We jumped on contact to the next system and guess what. The Incursus showed up again. 

Again, staring at us and literally doing nothing besides flying around our cruiser hulls. I must admit that at that moment, I felt a little suspicious and uncomfortable about it. But hey, it's just an Incursus after all. We started shooting the Incursus for the hell of it…

Image Source: / Reload's channel

…and suddenly, I noticed that Local was already spiking:


Few words can describe the feeling you get when you watch these numbers increase so fast. It's a combination of shock, panic, curiosity, excitement and uncertainty in the ominous vastness of space. Something was incoming.

We knew that there was no one in the surrounding systems. Then where the hell all these people were coming from?


Apparently, that humble Incursus frigate we had just killed wasn't that innocent. He was actually a cyno bait for a fleet composed of about 20+ members. While we were shooting him, the Incursus pilot was busy lighting a lovely cyno by using his Cynosural Field Generator I.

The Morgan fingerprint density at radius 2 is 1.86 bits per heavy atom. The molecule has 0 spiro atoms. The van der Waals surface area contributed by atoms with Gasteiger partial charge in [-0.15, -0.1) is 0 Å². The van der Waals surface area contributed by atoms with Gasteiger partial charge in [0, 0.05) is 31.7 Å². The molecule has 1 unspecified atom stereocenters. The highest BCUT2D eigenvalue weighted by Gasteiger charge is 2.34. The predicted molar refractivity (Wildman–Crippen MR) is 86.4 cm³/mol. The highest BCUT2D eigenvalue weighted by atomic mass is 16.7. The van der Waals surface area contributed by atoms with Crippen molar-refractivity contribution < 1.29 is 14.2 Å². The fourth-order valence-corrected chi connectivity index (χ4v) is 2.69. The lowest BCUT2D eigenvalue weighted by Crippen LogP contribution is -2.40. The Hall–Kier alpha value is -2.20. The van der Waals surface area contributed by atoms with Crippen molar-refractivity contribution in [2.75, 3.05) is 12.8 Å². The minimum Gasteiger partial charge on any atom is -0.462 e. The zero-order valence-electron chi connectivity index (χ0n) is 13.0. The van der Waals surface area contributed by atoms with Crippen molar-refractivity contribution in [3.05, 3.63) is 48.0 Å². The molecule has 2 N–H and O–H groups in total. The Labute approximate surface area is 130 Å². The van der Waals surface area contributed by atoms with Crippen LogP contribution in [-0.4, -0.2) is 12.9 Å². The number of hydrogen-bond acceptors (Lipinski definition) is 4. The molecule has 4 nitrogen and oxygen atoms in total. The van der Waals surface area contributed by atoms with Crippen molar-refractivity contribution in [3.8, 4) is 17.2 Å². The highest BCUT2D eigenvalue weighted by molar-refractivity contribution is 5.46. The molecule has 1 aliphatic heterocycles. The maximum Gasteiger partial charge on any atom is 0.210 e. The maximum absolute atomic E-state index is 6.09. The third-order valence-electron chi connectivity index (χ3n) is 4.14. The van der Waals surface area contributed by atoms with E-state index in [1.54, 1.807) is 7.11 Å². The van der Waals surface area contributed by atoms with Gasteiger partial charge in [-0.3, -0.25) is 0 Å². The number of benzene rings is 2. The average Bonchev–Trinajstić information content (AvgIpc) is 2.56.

A glorious scenery with sparkling red lights and roaring sound effects surrounded our 5-man fleet. In about 5 seconds, our grid was filled with approximately 20 hostile stealth bombers. Thank you dear Incursus.

Not sure if it was Spectre fleet or Bomber's Bar. I remember seeing some fireworks and then my Moa was destroyed

I don't remember the exact reactions on our comms. However, I recall the hilarious reaction of a fleet member who was relatively new to the game: